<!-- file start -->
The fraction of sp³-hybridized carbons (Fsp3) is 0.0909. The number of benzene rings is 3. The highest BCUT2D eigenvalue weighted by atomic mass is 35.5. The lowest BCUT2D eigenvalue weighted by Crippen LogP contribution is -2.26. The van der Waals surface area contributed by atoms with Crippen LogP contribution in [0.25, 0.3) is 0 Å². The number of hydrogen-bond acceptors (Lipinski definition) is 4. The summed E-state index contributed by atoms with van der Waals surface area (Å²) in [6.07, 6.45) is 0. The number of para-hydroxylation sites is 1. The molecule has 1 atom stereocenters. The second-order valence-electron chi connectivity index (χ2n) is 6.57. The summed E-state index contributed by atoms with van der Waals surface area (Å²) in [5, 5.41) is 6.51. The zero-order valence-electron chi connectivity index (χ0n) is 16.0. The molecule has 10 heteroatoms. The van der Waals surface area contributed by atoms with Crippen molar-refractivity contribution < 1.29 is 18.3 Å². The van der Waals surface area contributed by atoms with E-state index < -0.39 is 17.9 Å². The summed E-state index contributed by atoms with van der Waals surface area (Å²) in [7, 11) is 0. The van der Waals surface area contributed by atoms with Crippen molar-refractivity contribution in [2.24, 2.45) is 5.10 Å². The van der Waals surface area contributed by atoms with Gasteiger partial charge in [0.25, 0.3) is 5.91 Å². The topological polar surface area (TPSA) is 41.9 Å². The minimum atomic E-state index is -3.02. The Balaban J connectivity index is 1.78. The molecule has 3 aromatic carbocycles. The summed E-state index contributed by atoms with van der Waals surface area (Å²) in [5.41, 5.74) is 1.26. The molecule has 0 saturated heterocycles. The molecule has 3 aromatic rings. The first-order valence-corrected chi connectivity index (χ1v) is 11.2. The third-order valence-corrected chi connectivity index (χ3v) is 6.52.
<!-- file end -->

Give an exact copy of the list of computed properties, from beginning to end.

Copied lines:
The fraction of sp³-hybridized carbons (Fsp3) is 0.0909. The number of benzene rings is 3. The highest BCUT2D eigenvalue weighted by atomic mass is 35.5. The lowest BCUT2D eigenvalue weighted by Crippen LogP contribution is -2.26. The van der Waals surface area contributed by atoms with Crippen LogP contribution in [0.25, 0.3) is 0 Å². The number of hydrogen-bond acceptors (Lipinski definition) is 4. The summed E-state index contributed by atoms with van der Waals surface area (Å²) in [6.07, 6.45) is 0. The number of para-hydroxylation sites is 1. The molecule has 1 atom stereocenters. The second-order valence-electron chi connectivity index (χ2n) is 6.57. The summed E-state index contributed by atoms with van der Waals surface area (Å²) in [5, 5.41) is 6.51. The zero-order valence-electron chi connectivity index (χ0n) is 16.0. The molecule has 10 heteroatoms. The van der Waals surface area contributed by atoms with Crippen molar-refractivity contribution < 1.29 is 18.3 Å². The van der Waals surface area contributed by atoms with E-state index < -0.39 is 17.9 Å². The summed E-state index contributed by atoms with van der Waals surface area (Å²) in [7, 11) is 0. The van der Waals surface area contributed by atoms with Crippen molar-refractivity contribution in [2.24, 2.45) is 5.10 Å². The van der Waals surface area contributed by atoms with Gasteiger partial charge in [0.25, 0.3) is 5.91 Å². The topological polar surface area (TPSA) is 41.9 Å². The minimum atomic E-state index is -3.02. The Balaban J connectivity index is 1.78. The molecule has 3 aromatic carbocycles. The summed E-state index contributed by atoms with van der Waals surface area (Å²) in [5.41, 5.74) is 1.26. The molecule has 0 saturated heterocycles. The molecule has 3 aromatic rings. The first-order valence-corrected chi connectivity index (χ1v) is 11.2. The third-order valence-corrected chi connectivity index (χ3v) is 6.52.